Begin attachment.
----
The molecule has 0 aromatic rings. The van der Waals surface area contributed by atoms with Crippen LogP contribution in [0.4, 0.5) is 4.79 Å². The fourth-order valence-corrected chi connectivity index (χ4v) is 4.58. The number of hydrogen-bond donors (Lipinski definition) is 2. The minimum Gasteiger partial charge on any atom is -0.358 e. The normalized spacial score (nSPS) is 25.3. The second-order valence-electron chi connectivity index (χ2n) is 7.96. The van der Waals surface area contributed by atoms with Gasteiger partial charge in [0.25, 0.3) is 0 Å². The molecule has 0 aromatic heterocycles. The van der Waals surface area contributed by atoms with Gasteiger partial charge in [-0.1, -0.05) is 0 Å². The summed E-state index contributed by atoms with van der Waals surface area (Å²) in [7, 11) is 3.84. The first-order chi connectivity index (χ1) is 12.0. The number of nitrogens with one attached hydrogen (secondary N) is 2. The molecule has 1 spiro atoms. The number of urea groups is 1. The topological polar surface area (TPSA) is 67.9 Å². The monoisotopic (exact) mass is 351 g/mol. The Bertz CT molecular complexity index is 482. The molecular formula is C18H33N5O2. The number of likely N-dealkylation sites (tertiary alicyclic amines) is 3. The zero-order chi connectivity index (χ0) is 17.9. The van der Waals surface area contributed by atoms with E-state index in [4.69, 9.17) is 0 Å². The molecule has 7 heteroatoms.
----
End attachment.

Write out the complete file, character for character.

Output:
The molecule has 0 aromatic rings. The van der Waals surface area contributed by atoms with Crippen LogP contribution in [0.4, 0.5) is 4.79 Å². The fourth-order valence-corrected chi connectivity index (χ4v) is 4.58. The number of hydrogen-bond donors (Lipinski definition) is 2. The minimum Gasteiger partial charge on any atom is -0.358 e. The normalized spacial score (nSPS) is 25.3. The second-order valence-electron chi connectivity index (χ2n) is 7.96. The van der Waals surface area contributed by atoms with Gasteiger partial charge in [0.25, 0.3) is 0 Å². The molecule has 0 aromatic heterocycles. The van der Waals surface area contributed by atoms with Gasteiger partial charge in [-0.1, -0.05) is 0 Å². The summed E-state index contributed by atoms with van der Waals surface area (Å²) in [7, 11) is 3.84. The first-order chi connectivity index (χ1) is 12.0. The number of nitrogens with one attached hydrogen (secondary N) is 2. The molecule has 1 spiro atoms. The number of urea groups is 1. The topological polar surface area (TPSA) is 67.9 Å². The monoisotopic (exact) mass is 351 g/mol. The Bertz CT molecular complexity index is 482. The molecular formula is C18H33N5O2. The number of likely N-dealkylation sites (tertiary alicyclic amines) is 3. The zero-order chi connectivity index (χ0) is 17.9. The van der Waals surface area contributed by atoms with E-state index in [4.69, 9.17) is 0 Å². The molecule has 7 heteroatoms.